“Always better to be polite when you’re asking people to do something…” The words were almost out of my mouth when my imagination was caught by the brevity and wit of “Butt Out.”
Suddenly I was sharing her dilemma–I couldn’t decide either.
It was the dilemma Marie presented, the dilemma of not knowing what advice to give, Continue reading
Scenario 1: Mohan tells you he has an appointment tomorrow at the financial aid office, scheduled for the middle of your class. He adds that he is sorry that he couldn’t get the appointment at any other time. The next day, he arrives at your class on time, slips out to go to his appointment, and returns quietly half an hour later.
Scenario 2: You explain an activity, divide the class Continue reading
I was a student today, at my aquafit class. I was a student who resisted, who didn’t participate, who went missing. You know, one of those students who makes you wonder why you ever wanted to teach.
We had a teacher who has taught our class only a few times, a lovely, enthusiastic teacher with a bounce in her step and encouragement in her voice. Continue reading
Students learn from their mistakes, they say.
I agree. They learn something. But often what they are learning is not what the teacher thinks she is teaching.
M. Moriarty said it well in a comment on an earlier post:
To this day I cannot bear a red pen… it signals math failure to me – and try as I might – I never did learn from my many many mistakes in grade school math – what I learned was that I wasn’t very good at math and that after a while it really wasn’t any use to try…. Continue reading
A news item by the BBC has led many viewers to my blog in recent days. According to a recent report, primary teachers in Great Britain are scared of math, which results in poor math teaching.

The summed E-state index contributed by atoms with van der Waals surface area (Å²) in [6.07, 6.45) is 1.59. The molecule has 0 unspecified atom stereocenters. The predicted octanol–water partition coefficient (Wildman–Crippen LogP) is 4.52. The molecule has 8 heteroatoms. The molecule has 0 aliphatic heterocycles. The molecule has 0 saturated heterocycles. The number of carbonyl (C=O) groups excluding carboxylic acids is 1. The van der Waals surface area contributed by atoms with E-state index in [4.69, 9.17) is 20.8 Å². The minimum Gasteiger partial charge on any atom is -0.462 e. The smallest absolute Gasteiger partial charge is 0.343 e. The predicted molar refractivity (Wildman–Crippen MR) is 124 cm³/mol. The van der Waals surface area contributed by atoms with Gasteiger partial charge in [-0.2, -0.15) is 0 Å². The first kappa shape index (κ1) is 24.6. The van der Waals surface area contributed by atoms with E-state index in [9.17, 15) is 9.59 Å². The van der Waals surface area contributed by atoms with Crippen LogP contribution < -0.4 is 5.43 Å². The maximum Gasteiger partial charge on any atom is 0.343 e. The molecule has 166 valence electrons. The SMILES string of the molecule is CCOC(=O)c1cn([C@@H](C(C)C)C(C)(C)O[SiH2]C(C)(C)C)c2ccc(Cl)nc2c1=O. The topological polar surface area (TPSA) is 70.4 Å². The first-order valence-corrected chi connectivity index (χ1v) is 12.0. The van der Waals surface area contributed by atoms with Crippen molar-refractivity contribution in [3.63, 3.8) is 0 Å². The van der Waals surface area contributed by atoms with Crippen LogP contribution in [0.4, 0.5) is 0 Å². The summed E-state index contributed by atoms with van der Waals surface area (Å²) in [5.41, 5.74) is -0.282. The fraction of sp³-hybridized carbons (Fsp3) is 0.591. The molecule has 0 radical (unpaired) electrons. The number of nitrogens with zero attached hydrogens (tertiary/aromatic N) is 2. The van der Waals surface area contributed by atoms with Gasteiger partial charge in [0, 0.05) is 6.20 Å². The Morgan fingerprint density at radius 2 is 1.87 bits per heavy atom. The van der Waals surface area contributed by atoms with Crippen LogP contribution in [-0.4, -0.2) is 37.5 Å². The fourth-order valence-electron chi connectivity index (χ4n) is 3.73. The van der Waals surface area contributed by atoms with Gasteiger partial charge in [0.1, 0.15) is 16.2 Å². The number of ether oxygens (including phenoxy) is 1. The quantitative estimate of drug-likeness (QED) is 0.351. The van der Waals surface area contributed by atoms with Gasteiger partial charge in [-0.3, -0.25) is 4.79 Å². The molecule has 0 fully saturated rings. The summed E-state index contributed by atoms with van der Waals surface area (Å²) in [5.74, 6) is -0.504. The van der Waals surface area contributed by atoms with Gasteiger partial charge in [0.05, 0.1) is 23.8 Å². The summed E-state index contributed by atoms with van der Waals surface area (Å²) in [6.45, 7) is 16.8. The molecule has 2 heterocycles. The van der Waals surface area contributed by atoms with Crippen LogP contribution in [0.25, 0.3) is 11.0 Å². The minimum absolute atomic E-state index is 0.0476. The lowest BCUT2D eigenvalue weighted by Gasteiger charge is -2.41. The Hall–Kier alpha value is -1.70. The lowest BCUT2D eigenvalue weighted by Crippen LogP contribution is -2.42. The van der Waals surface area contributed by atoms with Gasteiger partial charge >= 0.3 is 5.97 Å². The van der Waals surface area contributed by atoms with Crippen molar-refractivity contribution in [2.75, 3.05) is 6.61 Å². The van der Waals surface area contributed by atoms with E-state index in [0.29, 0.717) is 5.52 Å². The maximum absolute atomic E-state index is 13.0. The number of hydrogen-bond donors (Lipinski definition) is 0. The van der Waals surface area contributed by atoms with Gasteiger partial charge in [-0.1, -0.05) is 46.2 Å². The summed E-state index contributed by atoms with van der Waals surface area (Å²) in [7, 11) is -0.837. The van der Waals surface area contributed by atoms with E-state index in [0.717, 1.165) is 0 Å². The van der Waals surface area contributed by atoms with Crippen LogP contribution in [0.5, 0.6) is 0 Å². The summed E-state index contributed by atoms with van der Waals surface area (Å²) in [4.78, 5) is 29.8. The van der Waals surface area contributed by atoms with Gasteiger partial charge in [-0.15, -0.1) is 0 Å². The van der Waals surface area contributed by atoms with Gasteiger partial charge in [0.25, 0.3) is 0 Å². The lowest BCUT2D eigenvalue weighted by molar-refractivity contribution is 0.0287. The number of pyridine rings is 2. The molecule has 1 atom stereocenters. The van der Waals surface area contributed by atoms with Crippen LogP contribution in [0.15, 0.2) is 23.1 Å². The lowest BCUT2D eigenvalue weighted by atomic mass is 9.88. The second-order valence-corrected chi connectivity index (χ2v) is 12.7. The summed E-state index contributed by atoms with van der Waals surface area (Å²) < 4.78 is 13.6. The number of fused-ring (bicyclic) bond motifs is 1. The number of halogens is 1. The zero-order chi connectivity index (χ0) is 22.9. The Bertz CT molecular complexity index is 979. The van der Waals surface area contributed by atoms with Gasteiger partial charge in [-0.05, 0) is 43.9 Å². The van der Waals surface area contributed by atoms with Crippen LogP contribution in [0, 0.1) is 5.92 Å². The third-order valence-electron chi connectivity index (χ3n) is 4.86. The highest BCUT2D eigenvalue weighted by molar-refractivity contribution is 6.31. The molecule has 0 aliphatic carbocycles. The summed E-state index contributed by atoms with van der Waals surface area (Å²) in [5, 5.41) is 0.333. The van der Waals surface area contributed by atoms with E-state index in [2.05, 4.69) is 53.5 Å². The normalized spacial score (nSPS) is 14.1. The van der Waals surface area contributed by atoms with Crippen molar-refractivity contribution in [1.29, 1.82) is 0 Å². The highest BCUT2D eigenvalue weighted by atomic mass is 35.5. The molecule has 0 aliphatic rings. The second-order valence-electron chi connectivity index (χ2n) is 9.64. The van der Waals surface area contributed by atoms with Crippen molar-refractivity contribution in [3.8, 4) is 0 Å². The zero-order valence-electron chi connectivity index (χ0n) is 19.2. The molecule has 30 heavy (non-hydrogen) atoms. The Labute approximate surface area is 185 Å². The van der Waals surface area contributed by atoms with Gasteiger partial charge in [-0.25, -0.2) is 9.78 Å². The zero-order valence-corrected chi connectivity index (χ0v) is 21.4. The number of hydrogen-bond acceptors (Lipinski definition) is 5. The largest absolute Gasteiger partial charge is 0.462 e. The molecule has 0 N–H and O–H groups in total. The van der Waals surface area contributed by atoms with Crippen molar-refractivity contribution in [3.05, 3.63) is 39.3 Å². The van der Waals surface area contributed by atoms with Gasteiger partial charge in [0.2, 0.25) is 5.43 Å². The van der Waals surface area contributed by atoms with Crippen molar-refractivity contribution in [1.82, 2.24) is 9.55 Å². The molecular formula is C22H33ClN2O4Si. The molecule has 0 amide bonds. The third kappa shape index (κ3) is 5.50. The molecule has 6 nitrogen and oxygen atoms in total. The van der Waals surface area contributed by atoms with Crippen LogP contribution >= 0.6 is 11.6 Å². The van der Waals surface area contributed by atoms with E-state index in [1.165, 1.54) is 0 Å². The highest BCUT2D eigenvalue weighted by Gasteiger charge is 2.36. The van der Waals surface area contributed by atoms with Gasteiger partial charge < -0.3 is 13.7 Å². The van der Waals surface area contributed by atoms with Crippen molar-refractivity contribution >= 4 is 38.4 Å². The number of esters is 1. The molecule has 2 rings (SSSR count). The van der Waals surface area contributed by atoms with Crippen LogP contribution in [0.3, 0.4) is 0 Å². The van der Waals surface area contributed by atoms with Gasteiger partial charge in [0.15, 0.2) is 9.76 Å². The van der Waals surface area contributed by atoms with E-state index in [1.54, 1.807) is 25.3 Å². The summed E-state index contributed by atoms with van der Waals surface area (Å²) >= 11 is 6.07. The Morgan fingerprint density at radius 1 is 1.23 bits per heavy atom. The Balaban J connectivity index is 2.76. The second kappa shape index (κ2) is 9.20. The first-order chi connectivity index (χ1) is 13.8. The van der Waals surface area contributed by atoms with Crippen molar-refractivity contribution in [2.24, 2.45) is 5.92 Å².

I can’t say much about primary teachers, especially in Great Britain, but in 2006 I consulted with about 100 teachers of adult numeracy, GED and Adult Basic Education math classes (whole numbers through algebra) about bringing their teaching practices into line with research findings. I didn’t find them scared of math, but I did find specific barriers that prevented them from improving their teaching practice. (You will find a fuller description of my study in the introduction to Changing the Way We Teach Math.)
As a basis for discussion with these math instructors, I used principles from “Instructional Strategies for Teaching Adult Numeracy Skills” by Lynda Ginsburg and Iddo Gal. They include strategies such as determining what learners know before beginning instruction on a topic; looking at learners’ attitudes about math; using manipulatives; developing skills in estimation and Continue reading
A year ago today I began writing this blog, with the goal of sharing some of the things I’ve learned about teaching adult literacy and numeracy. On this anniversary, I’m re-playing my first post–still relevant, I think.
Slowly, over the years, because I was willing to learn, my students gave me a fresh take on the three R’s. I learned that to teach well, I needed to think about respect, resistance and reality. Continue reading